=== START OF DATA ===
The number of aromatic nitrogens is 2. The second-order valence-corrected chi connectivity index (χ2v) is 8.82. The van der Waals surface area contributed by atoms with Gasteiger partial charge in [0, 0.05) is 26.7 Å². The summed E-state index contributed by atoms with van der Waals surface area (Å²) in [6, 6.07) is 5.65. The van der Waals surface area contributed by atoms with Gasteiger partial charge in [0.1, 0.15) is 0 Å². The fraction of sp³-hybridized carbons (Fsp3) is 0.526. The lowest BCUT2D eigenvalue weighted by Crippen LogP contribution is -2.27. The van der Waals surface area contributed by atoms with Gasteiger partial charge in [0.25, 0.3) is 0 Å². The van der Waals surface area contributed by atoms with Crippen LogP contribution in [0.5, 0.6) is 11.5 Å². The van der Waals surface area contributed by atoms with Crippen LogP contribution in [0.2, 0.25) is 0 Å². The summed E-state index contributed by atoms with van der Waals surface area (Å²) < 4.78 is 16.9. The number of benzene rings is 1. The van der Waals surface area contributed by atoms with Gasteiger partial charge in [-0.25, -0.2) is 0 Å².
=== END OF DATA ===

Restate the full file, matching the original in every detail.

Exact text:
The number of aromatic nitrogens is 2. The second-order valence-corrected chi connectivity index (χ2v) is 8.82. The van der Waals surface area contributed by atoms with Gasteiger partial charge in [0, 0.05) is 26.7 Å². The summed E-state index contributed by atoms with van der Waals surface area (Å²) in [6, 6.07) is 5.65. The van der Waals surface area contributed by atoms with Gasteiger partial charge in [0.1, 0.15) is 0 Å². The fraction of sp³-hybridized carbons (Fsp3) is 0.526. The lowest BCUT2D eigenvalue weighted by Crippen LogP contribution is -2.27. The van der Waals surface area contributed by atoms with Gasteiger partial charge in [0.25, 0.3) is 0 Å². The van der Waals surface area contributed by atoms with Crippen LogP contribution in [0.5, 0.6) is 11.5 Å². The van der Waals surface area contributed by atoms with Crippen LogP contribution in [0.2, 0.25) is 0 Å². The summed E-state index contributed by atoms with van der Waals surface area (Å²) < 4.78 is 16.9. The number of benzene rings is 1. The van der Waals surface area contributed by atoms with Gasteiger partial charge in [-0.25, -0.2) is 0 Å².